New Jersey Wills - 1899 - John S. Compton

The Compton Will Suit

Other Relatives Brought Into The Case

Nieces and Nephews of Matthias Compton Now Lay Claim to the Most Valuable Part of John S. Comptonís Estate

A new feature has been added to the Compton will case at Belford. When John S. Compton died a few months ago he left his property to his sister, Mrs. Huldah Clark and her son, Joseph S. Clark. At Mrs. Clarkís death the property left to her was to go to Mr. Comptonís brothers and sisters. Mr. Clark was made the executor of the will and a caveat was at once filed against its probate by the brothers and sisters of John S. Compton. Now comes another generation of heirs and makes claim to the best part of the estate.

These new heirs number about twenty and are the nieces and nephews of Matthias Compton, who left Belford in 1834 and has not been heard from since. When Matthias Compton left Belford he had eighteen acres of land, for which he had held a deed since 1817. After he went away his brother, Cornelius Compton, Jr., held the land in trust for him and upon the death of Cornelius Compton the property went to his children, instead of reverting to Matthias Comptonís brothers and sisters. The children of Cornelius Compton transferred their interest in the eighteen acres originally held by Matthias Compton to one of their number, John S. Compton, and in that manner the property became involved in the estate over which a legal fight in now pending.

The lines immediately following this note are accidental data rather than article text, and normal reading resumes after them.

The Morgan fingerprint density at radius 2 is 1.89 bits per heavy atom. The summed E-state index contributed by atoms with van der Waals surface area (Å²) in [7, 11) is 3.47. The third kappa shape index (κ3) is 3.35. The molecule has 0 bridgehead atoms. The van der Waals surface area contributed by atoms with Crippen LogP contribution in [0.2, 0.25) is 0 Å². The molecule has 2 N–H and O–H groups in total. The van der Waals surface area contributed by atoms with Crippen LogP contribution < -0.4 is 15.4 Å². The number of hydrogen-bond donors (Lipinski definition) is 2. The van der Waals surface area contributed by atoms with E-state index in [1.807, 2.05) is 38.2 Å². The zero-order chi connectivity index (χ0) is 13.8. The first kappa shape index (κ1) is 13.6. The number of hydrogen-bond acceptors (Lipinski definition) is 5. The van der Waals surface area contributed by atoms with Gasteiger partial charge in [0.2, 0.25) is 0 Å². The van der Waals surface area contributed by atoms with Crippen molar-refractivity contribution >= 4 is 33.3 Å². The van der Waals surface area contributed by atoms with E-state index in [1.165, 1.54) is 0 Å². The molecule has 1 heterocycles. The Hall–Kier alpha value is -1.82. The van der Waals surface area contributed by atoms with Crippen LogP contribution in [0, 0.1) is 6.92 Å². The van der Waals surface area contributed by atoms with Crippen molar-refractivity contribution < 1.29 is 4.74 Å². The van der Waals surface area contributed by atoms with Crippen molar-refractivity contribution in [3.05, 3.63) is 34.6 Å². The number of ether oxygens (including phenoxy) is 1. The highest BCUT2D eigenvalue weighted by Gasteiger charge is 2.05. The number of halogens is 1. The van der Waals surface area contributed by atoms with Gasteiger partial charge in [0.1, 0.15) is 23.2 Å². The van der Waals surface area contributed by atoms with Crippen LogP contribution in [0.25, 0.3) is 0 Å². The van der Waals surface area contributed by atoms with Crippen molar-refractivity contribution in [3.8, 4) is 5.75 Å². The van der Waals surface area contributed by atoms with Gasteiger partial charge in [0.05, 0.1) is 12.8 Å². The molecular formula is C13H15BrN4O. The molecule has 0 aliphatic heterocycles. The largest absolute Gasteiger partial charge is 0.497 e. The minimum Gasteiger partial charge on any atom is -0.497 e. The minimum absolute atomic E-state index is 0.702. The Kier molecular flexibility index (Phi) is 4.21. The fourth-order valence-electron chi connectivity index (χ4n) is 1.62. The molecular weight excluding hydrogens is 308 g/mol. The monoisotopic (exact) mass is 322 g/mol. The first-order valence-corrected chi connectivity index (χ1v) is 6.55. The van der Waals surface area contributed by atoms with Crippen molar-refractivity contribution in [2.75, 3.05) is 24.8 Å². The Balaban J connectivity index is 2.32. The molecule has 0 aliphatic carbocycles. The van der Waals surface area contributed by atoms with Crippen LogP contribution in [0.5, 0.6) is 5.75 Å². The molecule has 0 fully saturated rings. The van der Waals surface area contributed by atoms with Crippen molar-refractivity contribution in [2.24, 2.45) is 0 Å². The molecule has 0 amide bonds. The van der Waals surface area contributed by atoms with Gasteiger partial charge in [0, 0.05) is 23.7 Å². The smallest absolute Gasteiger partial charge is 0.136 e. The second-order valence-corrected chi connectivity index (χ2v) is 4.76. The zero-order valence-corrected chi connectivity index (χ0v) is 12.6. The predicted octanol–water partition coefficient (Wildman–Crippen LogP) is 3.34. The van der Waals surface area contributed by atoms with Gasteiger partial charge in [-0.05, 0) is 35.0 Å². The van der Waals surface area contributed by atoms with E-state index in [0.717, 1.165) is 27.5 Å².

The brothers and sisters of Matthias Compton, to whom these new heirs claim his property should have rightfully gone, were Deborah Seeley, Mary Holmes and Isaac Compton. These people are all dead and their nieces and nephews will make a fight for the eighteen acres. The claimants to the eighteen acres are Capt. William H. Seeley, Hiram Seeley, John Seeley, Mrs. Huldah Hubbs, Mrs. Robert Runyon, Thomas, Stout and William V. Compton, Mrs. Emma Guernsey, Benjamin Holmes, Mrs. Eleanor Walling, Mrs. Lydia West, Seeley Compton, Job S. Compton and Mrs. Joseph Walling of Belford, and Charles Seeley and Mrs. William Matthews of Asbury Park.

The tract of eighteen acres is situated in the village of Belford and is considered the most valuable part of the John S. Compton estate. The property has three houses upon it in good condition and is estimated to be worth about $10,000. It is said that the caveators against the will of John S. Compton consider the claim of Matthias Comptonís heirs so well founded that they will withdraw the caveat and give up their fight, the balance of the estate being too small to make any contest over.

The heirs of Matthias Compton are proceeding upon the assumption that he died without issue. They have engaged Frank P. McDermott as their counsel and will conform to the legal requirements in such matters.

Source: Red Bank Register, Wednesday, May 3, 1899